Risks of Providing Ballpark Cost Estimates in Construction Projects

Risks of Providing Ballpark Cost Estimates in Construction Projects title on white background with photo of Amelia Lee and Duayne Pearce and Live Life Build Logo

Providing cost estimates in construction projects can lead to costly mistakes.

Learn the risks of giving early cost estimates in construction projects and why detailed quotes are essential for successful projects.

Watch the video now, or read the transcript below. Be sure to also subscribe to the Live Life Build YouTube channel.


There is no way possible at all that you can give someone an estimate or a figure over the phone. 

Why Builders Should Avoid Preliminary Cost Estimates


Duayne, I know you’ll be familiar with this. An architect or a designer is working with a client. They either have some drawings or they’re thinking about a project. They give you a call, and they say, “Hey, I’ve got this project, could you give me a preliminary estimate? Could you give me a price for this project?” 

Loads of builders do this. They’ll then go, “Okay, well, I think it might be around X.” Why should builders avoid giving a preliminary price or an estimate when asked by clients, architects, or designers? 


This is a massive recipe for disaster, and it’s another big reason our industry has such a bad name. There is no way possible at all that you can give someone an estimate or a figure over the phone. 

There is so much, especially when it comes to custom homes. Every single product is completely different. I try to explain to people when we very rarely get in this situation, but you could have the exact same house here and here, and how that house is finished could change that property by the build cost by 500, a million, or $2 million. 

So for someone to ring up, and again, it is something that used to frustrate me, you’ve got to understand that a client is asking that question because they’re not educated. So if you get in those situations where people ask you, clients, designers, architects, like, “Just give me a ballpark. I’m working with this client. It’s just the normal three bedrooms, two bathrooms, two garages, oh, you know, 200 square meters. What do you think?”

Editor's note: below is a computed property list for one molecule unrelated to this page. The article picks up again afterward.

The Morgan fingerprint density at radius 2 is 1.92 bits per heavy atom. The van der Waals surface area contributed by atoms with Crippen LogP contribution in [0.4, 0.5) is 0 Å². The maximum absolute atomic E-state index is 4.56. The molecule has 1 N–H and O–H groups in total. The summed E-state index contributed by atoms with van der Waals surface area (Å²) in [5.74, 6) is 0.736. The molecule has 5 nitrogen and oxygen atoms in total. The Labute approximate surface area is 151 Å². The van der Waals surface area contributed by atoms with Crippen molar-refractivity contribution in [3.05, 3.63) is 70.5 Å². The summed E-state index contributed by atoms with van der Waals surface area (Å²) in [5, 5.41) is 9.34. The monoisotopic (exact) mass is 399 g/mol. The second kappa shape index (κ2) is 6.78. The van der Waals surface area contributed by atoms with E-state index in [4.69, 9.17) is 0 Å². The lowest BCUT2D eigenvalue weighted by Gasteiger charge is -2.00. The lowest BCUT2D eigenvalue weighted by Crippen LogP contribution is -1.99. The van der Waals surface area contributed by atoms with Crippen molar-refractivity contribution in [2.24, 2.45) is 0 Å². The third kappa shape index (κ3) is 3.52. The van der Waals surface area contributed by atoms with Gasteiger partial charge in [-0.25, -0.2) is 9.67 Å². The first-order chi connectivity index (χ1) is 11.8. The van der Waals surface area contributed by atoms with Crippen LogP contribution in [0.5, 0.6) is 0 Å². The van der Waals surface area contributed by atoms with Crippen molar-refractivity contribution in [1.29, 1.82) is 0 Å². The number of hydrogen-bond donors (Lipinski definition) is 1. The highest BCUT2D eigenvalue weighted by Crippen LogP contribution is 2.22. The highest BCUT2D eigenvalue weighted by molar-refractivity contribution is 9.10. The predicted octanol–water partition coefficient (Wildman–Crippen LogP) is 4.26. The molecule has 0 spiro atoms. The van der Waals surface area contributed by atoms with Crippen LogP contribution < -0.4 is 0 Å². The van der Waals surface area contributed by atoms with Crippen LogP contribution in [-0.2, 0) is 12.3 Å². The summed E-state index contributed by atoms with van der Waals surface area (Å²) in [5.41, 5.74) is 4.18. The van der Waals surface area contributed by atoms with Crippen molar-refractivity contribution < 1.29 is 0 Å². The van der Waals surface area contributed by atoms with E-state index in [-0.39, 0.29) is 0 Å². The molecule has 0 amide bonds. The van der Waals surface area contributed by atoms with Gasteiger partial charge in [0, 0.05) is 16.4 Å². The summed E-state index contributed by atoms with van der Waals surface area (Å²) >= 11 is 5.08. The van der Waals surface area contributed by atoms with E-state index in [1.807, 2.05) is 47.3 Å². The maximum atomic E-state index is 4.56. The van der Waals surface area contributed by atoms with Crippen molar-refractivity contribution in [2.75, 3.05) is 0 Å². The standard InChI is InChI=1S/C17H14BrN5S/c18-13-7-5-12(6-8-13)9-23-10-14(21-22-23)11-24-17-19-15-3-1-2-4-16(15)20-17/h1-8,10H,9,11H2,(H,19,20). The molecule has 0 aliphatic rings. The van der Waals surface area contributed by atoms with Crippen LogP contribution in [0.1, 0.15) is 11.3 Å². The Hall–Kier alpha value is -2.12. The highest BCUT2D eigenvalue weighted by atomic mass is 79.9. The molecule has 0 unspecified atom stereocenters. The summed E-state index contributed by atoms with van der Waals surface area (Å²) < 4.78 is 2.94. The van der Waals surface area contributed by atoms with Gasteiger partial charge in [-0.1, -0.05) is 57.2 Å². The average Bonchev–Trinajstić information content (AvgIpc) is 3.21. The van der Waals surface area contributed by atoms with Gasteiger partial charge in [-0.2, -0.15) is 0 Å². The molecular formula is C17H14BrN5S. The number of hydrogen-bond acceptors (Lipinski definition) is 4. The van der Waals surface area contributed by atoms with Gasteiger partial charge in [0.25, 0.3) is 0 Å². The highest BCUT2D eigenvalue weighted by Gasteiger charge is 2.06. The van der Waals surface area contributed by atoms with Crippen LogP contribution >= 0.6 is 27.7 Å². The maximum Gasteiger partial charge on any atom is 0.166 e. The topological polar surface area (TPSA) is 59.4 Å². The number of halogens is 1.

Why Preliminary Figures Lead to Disappointment

You cannot give a figure on that if you don’t know the details. And if you do, you’re setting yourself up for disaster. 


It’s so true. And understandably, clients, architects, and designers will ask this question. But it is an opportunity for you to educate them about a better way to get that information that is more applicable and relevant to their project. 

Unfortunately, when builders give this information over the phone or in very early initial conversations, I know clients often won’t necessarily go to an architect or a designer first. They’ll think, “I need my home built or renovated, so I’ll get a builder around, and I’ll talk to them about what I want.” 

And then the builder will say, well, that could be this amount, or they could give them a range. They could say, “That could be a range of, say, $500,000 to $650,000.” 

The client will always remember that price and won’t remember that it wasn’t informed with a lot of detail. And if you give them a range, they’ll always remember the lower end. Then, what they’ll do is then they’ll go off on their design process, making decisions on that basis and proceeding with a design process that could take six, 12 months, or even longer. 

Then they’ll come back to you and say, “Hey, that project we were talking about that you said would cost around this much, I’ve got the drawings now. Can you do a proper quote for me? Can you prepare a proposal? 

And you’ll look at it and go, there’s no way in the world this would cost that much. And all of a sudden, everybody is disappointed. 

The builder looks like the bad guy and looks like a liar because they gave a price indication that was completely off track.